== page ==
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Allan Burns, Co-Creator of ‘The Munsters’ and ‘The Mary Tyler Moore Show,’ Dies at 85

Burns also animated for classic cartoons like ”Rocky & Bullwinkle“ and ”Dudley Do-Right“

Allan Burns, co-creator of classic sitcoms “The Munsters” and ‘The Mary Tyler Moore Show,” died this weekend at the age of 85.

Born in Baltimore and a graduate of the University of Oregon, Burns got his start in showbiz in 1959 as an animator for Jay Ward Productions, working on classic cartoons like “Rocky & Bullwinkle,” “Dudley Do-Right” and “George of the Jungle.” During that time, he also left his mark on supermarket aisles for decades as the creator of the famous cereal mascot Cap’n Crunch.

In 1964, Burns made the leap into live-action TV by teaming up with fellow “Rocky & Bullwinkle” writer Chris Hayward to create “The Munsters,” a legendary sitcom starring Fred Gwynne as the patriarch of a jovial family of monsters — and one human daughter — who are just trying to get by like any American family. While the show’s run was cut after two seasons due to strong ratings competition from Adam West’s “Batman,” “The Munsters” found renewed popularity in syndication, inspiring a spin-off series and several films.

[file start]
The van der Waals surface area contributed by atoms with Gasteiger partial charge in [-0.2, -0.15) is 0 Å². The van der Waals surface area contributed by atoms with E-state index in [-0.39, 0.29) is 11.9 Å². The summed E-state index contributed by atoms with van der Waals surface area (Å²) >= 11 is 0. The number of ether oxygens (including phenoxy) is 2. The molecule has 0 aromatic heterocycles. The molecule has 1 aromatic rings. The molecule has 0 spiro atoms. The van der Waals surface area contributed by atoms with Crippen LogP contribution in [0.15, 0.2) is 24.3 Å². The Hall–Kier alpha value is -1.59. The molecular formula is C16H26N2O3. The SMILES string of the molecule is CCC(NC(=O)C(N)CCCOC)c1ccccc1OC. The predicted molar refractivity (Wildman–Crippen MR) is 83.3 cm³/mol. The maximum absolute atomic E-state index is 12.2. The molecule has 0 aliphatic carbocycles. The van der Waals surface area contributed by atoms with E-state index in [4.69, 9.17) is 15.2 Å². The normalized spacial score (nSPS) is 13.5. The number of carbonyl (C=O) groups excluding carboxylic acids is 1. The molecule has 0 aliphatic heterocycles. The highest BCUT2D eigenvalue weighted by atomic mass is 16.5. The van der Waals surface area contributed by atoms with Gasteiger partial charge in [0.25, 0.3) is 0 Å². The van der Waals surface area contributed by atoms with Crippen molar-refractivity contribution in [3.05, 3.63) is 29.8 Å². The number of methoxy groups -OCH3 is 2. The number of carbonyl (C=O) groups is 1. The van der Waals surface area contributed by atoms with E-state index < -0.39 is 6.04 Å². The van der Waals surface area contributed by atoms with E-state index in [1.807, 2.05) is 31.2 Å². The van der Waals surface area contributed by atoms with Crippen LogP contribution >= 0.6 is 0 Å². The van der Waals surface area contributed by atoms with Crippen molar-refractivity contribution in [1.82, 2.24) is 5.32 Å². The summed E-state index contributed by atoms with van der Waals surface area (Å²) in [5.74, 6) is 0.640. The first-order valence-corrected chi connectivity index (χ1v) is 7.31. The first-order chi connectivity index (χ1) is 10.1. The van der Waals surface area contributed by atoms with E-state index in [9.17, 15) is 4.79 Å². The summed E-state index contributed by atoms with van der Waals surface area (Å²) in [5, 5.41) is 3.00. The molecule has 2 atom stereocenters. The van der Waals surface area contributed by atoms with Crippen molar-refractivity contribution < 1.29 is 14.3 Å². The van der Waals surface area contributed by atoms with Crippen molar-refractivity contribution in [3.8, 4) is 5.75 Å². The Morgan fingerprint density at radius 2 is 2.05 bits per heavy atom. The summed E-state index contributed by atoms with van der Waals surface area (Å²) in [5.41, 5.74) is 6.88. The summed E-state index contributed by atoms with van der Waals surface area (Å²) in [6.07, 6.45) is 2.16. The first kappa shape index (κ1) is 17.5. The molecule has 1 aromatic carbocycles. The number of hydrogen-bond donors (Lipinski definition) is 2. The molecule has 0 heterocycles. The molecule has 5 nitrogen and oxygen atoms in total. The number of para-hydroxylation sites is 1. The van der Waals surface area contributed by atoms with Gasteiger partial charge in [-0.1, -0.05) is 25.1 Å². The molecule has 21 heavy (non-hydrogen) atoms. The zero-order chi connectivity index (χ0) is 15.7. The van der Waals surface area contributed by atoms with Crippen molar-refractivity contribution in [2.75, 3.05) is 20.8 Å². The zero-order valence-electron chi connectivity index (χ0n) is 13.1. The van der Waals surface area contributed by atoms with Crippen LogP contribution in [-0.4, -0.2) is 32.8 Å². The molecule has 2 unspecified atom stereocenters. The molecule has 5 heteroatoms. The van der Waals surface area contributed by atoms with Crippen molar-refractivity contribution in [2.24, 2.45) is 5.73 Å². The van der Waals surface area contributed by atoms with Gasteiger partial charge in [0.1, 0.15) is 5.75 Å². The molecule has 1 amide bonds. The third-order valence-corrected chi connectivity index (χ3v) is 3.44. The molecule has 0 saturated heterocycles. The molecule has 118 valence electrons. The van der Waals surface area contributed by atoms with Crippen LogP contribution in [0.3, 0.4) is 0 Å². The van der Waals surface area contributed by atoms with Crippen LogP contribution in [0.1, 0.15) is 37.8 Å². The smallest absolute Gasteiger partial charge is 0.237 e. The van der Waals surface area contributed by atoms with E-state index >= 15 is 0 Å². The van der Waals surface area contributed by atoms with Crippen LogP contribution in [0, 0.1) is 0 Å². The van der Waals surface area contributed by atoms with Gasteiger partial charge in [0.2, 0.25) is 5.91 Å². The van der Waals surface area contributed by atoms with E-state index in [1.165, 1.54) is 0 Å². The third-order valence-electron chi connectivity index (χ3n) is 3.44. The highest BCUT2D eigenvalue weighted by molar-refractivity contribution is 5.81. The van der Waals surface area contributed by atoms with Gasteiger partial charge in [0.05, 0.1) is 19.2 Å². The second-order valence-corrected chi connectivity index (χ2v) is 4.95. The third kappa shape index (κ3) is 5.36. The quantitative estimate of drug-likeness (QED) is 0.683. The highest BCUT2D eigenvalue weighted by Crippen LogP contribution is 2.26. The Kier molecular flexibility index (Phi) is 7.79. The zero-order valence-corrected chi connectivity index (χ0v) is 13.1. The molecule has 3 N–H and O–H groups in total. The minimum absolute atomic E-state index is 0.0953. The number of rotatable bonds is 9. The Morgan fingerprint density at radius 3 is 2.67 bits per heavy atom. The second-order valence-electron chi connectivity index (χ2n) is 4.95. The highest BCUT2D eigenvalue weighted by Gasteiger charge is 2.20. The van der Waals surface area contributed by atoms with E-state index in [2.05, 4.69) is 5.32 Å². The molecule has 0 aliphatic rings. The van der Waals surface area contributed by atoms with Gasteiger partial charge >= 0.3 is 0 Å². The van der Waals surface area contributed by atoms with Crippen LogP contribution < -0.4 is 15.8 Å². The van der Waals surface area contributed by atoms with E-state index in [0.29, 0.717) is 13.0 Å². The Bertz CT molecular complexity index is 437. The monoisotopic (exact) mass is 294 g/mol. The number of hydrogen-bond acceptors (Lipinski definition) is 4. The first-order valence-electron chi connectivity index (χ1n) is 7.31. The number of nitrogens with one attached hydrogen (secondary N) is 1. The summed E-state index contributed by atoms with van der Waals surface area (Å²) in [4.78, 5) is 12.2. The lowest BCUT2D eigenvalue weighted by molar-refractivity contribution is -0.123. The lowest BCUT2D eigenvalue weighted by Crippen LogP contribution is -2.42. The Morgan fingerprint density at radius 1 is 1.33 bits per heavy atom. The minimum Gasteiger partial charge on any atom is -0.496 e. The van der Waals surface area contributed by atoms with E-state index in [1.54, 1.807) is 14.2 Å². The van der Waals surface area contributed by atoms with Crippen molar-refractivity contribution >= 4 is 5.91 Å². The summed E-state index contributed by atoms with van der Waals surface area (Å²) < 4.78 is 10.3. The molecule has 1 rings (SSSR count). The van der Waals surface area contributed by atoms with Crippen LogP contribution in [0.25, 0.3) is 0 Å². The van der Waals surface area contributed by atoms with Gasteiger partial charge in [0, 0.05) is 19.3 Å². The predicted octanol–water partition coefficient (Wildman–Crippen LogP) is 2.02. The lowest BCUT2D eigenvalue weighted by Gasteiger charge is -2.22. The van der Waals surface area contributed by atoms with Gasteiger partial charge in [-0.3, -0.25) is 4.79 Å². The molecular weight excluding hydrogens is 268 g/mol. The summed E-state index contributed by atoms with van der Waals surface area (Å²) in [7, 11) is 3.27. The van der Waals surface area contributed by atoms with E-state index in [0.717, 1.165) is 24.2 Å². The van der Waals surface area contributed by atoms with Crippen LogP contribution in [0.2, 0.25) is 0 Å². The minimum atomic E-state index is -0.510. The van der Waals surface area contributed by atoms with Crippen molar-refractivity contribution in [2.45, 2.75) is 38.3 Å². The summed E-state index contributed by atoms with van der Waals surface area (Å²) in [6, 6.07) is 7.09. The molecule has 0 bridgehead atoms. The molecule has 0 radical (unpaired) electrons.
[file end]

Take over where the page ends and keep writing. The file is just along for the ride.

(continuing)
Five years after making “The Munsters,” Burns formed a new partnership with future “Simpsons” writer James L. Brooks. The two writers were hired by CBS executive Grant Tinker to develop a new show for Mary Tyler Moore, which led to the creation in 1970 of “The Mary Tyler Moore” show, which won 29 Emmys and inspired three spinoffs based on its supporting cast: “Rhoda,” “Phyllis” and “Lou Grant.” In the decades since, the show has built a legacy for setting a gold standard for workplace sitcoms and breaking ground by basing a TV series around a woman in a professional environment.

Along with his TV writing, Allan Burns earned an Oscar nomination for Best Adapted Screenplay for his work on the 1979 rom-com “A Little Romance” starring Laurence Olivier and a debuting Diane Lane. In a tweet noting his passing, “Mary Tyler Moore Show” star Ed Asner said of Burns, “A mensch like no other, a friend and so incredibly talented.”